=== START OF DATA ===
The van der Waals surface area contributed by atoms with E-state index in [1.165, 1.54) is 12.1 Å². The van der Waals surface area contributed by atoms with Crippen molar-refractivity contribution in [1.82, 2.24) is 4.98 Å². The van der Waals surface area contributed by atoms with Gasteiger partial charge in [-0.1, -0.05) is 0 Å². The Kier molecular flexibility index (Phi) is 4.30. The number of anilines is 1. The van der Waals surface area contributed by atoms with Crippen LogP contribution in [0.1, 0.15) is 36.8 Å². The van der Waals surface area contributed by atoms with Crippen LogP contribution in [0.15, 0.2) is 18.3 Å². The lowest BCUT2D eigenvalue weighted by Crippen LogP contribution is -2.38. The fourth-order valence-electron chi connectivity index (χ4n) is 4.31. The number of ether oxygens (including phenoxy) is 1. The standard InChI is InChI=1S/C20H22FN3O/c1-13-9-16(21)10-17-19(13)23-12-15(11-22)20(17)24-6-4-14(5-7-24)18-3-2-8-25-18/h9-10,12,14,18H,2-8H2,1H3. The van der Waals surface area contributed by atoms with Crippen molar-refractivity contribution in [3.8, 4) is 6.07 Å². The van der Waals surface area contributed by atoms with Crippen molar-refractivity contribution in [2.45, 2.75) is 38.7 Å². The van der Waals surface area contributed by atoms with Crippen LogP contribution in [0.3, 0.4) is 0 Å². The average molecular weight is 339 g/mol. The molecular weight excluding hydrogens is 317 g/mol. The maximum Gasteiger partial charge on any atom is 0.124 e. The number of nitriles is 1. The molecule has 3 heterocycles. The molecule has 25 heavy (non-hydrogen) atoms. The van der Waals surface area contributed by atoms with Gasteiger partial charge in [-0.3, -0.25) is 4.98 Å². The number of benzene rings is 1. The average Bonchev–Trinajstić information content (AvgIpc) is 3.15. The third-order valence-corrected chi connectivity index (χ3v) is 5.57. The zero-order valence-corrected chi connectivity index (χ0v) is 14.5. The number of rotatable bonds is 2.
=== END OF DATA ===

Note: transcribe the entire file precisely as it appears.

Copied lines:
The van der Waals surface area contributed by atoms with E-state index in [1.165, 1.54) is 12.1 Å². The van der Waals surface area contributed by atoms with Crippen molar-refractivity contribution in [1.82, 2.24) is 4.98 Å². The van der Waals surface area contributed by atoms with Gasteiger partial charge in [-0.1, -0.05) is 0 Å². The Kier molecular flexibility index (Phi) is 4.30. The number of anilines is 1. The van der Waals surface area contributed by atoms with Crippen LogP contribution in [0.1, 0.15) is 36.8 Å². The van der Waals surface area contributed by atoms with Crippen LogP contribution in [0.15, 0.2) is 18.3 Å². The lowest BCUT2D eigenvalue weighted by Crippen LogP contribution is -2.38. The fourth-order valence-electron chi connectivity index (χ4n) is 4.31. The number of ether oxygens (including phenoxy) is 1. The standard InChI is InChI=1S/C20H22FN3O/c1-13-9-16(21)10-17-19(13)23-12-15(11-22)20(17)24-6-4-14(5-7-24)18-3-2-8-25-18/h9-10,12,14,18H,2-8H2,1H3. The van der Waals surface area contributed by atoms with Crippen molar-refractivity contribution in [3.8, 4) is 6.07 Å². The van der Waals surface area contributed by atoms with Crippen molar-refractivity contribution in [2.45, 2.75) is 38.7 Å². The van der Waals surface area contributed by atoms with Crippen LogP contribution in [0.3, 0.4) is 0 Å². The average molecular weight is 339 g/mol. The molecular weight excluding hydrogens is 317 g/mol. The maximum Gasteiger partial charge on any atom is 0.124 e. The number of nitriles is 1. The molecule has 3 heterocycles. The molecule has 25 heavy (non-hydrogen) atoms. The van der Waals surface area contributed by atoms with Gasteiger partial charge in [-0.3, -0.25) is 4.98 Å². The number of benzene rings is 1. The average Bonchev–Trinajstić information content (AvgIpc) is 3.15. The third-order valence-corrected chi connectivity index (χ3v) is 5.57. The zero-order valence-corrected chi connectivity index (χ0v) is 14.5. The number of rotatable bonds is 2.